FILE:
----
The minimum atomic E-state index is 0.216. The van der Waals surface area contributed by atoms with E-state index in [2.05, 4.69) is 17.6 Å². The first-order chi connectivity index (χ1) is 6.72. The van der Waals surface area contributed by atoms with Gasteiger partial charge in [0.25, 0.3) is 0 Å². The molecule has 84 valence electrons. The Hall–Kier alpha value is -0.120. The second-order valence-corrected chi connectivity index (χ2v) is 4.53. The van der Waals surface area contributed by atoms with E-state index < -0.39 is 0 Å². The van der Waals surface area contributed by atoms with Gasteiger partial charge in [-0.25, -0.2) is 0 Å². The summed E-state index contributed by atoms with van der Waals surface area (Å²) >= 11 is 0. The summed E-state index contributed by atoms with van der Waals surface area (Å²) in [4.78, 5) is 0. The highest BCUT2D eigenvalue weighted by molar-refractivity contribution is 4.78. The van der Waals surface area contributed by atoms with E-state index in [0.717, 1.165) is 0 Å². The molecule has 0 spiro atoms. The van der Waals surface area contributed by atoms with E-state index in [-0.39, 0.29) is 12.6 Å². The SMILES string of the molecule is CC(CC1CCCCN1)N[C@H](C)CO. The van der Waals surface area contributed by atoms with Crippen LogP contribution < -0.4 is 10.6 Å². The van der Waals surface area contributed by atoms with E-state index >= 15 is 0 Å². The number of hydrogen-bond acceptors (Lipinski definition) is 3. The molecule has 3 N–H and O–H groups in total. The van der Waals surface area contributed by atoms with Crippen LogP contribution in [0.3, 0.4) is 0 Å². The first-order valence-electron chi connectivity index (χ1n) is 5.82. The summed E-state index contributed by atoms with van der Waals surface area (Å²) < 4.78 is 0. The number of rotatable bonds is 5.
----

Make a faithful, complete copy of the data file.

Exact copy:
The minimum atomic E-state index is 0.216. The van der Waals surface area contributed by atoms with E-state index in [2.05, 4.69) is 17.6 Å². The first-order chi connectivity index (χ1) is 6.72. The van der Waals surface area contributed by atoms with Gasteiger partial charge in [0.25, 0.3) is 0 Å². The molecule has 84 valence electrons. The Hall–Kier alpha value is -0.120. The second-order valence-corrected chi connectivity index (χ2v) is 4.53. The van der Waals surface area contributed by atoms with E-state index < -0.39 is 0 Å². The van der Waals surface area contributed by atoms with Gasteiger partial charge in [-0.25, -0.2) is 0 Å². The summed E-state index contributed by atoms with van der Waals surface area (Å²) >= 11 is 0. The summed E-state index contributed by atoms with van der Waals surface area (Å²) in [4.78, 5) is 0. The highest BCUT2D eigenvalue weighted by molar-refractivity contribution is 4.78. The van der Waals surface area contributed by atoms with E-state index in [0.717, 1.165) is 0 Å². The molecule has 0 spiro atoms. The van der Waals surface area contributed by atoms with E-state index in [-0.39, 0.29) is 12.6 Å². The SMILES string of the molecule is CC(CC1CCCCN1)N[C@H](C)CO. The van der Waals surface area contributed by atoms with Crippen LogP contribution < -0.4 is 10.6 Å². The van der Waals surface area contributed by atoms with E-state index >= 15 is 0 Å². The number of hydrogen-bond acceptors (Lipinski definition) is 3. The molecule has 3 N–H and O–H groups in total. The van der Waals surface area contributed by atoms with Crippen LogP contribution in [0.3, 0.4) is 0 Å². The first-order valence-electron chi connectivity index (χ1n) is 5.82. The summed E-state index contributed by atoms with van der Waals surface area (Å²) < 4.78 is 0. The number of rotatable bonds is 5.